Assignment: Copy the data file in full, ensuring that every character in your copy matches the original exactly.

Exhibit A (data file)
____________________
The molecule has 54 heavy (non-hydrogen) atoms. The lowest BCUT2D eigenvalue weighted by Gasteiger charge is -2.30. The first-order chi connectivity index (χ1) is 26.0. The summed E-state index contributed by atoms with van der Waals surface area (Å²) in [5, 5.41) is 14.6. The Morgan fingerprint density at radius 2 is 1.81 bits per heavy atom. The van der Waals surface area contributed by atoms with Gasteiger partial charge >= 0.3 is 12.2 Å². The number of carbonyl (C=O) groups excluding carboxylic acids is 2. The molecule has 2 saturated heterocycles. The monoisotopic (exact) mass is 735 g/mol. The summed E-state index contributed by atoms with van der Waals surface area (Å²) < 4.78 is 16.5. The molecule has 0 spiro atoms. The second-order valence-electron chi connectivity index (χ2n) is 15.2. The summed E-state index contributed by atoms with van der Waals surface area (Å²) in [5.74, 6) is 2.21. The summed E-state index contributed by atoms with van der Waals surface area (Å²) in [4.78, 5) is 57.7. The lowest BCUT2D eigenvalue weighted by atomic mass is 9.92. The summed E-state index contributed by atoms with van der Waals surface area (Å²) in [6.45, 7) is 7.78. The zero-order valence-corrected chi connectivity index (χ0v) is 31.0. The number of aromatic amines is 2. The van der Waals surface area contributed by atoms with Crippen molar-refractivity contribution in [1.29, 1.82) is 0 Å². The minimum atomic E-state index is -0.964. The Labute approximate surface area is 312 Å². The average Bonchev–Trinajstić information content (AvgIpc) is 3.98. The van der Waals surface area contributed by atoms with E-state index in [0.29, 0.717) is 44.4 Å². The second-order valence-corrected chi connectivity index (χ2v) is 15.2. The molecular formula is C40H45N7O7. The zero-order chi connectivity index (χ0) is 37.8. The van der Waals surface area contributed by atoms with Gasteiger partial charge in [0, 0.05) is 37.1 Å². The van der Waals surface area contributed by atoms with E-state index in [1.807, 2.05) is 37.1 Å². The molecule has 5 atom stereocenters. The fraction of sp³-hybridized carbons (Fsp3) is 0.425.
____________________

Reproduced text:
The molecule has 54 heavy (non-hydrogen) atoms. The lowest BCUT2D eigenvalue weighted by Gasteiger charge is -2.30. The first-order chi connectivity index (χ1) is 26.0. The summed E-state index contributed by atoms with van der Waals surface area (Å²) in [5, 5.41) is 14.6. The Morgan fingerprint density at radius 2 is 1.81 bits per heavy atom. The van der Waals surface area contributed by atoms with Gasteiger partial charge >= 0.3 is 12.2 Å². The number of carbonyl (C=O) groups excluding carboxylic acids is 2. The molecule has 2 saturated heterocycles. The monoisotopic (exact) mass is 735 g/mol. The summed E-state index contributed by atoms with van der Waals surface area (Å²) < 4.78 is 16.5. The molecule has 0 spiro atoms. The second-order valence-electron chi connectivity index (χ2n) is 15.2. The summed E-state index contributed by atoms with van der Waals surface area (Å²) in [5.74, 6) is 2.21. The summed E-state index contributed by atoms with van der Waals surface area (Å²) in [4.78, 5) is 57.7. The lowest BCUT2D eigenvalue weighted by atomic mass is 9.92. The summed E-state index contributed by atoms with van der Waals surface area (Å²) in [6.45, 7) is 7.78. The zero-order valence-corrected chi connectivity index (χ0v) is 31.0. The number of aromatic amines is 2. The van der Waals surface area contributed by atoms with Crippen molar-refractivity contribution in [1.29, 1.82) is 0 Å². The minimum atomic E-state index is -0.964. The Labute approximate surface area is 312 Å². The average Bonchev–Trinajstić information content (AvgIpc) is 3.98. The van der Waals surface area contributed by atoms with E-state index in [0.29, 0.717) is 44.4 Å². The second-order valence-corrected chi connectivity index (χ2v) is 15.2. The molecular formula is C40H45N7O7. The zero-order chi connectivity index (χ0) is 37.8. The van der Waals surface area contributed by atoms with Gasteiger partial charge in [0, 0.05) is 37.1 Å². The van der Waals surface area contributed by atoms with E-state index in [1.807, 2.05) is 37.1 Å². The molecule has 5 atom stereocenters. The fraction of sp³-hybridized carbons (Fsp3) is 0.425.